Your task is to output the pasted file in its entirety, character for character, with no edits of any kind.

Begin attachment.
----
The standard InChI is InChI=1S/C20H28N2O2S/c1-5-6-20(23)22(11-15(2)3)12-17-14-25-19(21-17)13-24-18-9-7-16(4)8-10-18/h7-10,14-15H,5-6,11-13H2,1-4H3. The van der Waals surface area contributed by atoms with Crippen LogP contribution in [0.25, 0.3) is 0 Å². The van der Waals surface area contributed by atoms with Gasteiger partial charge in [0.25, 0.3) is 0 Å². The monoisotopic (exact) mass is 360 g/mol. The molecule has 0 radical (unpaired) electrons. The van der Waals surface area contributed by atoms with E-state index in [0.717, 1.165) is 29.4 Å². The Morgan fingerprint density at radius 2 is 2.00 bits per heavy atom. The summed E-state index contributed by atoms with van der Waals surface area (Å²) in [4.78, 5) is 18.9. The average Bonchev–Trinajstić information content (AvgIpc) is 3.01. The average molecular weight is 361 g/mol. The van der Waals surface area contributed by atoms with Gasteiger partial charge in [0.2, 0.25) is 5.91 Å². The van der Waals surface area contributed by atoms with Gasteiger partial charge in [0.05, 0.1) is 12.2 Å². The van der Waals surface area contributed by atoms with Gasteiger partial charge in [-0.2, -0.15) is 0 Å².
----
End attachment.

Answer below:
The standard InChI is InChI=1S/C20H28N2O2S/c1-5-6-20(23)22(11-15(2)3)12-17-14-25-19(21-17)13-24-18-9-7-16(4)8-10-18/h7-10,14-15H,5-6,11-13H2,1-4H3. The van der Waals surface area contributed by atoms with Crippen LogP contribution in [0.25, 0.3) is 0 Å². The van der Waals surface area contributed by atoms with Gasteiger partial charge in [0.25, 0.3) is 0 Å². The monoisotopic (exact) mass is 360 g/mol. The molecule has 0 radical (unpaired) electrons. The van der Waals surface area contributed by atoms with E-state index in [0.717, 1.165) is 29.4 Å². The Morgan fingerprint density at radius 2 is 2.00 bits per heavy atom. The summed E-state index contributed by atoms with van der Waals surface area (Å²) in [4.78, 5) is 18.9. The average Bonchev–Trinajstić information content (AvgIpc) is 3.01. The average molecular weight is 361 g/mol. The van der Waals surface area contributed by atoms with Gasteiger partial charge in [0.2, 0.25) is 5.91 Å². The van der Waals surface area contributed by atoms with Gasteiger partial charge in [0.05, 0.1) is 12.2 Å². The van der Waals surface area contributed by atoms with Gasteiger partial charge in [-0.2, -0.15) is 0 Å².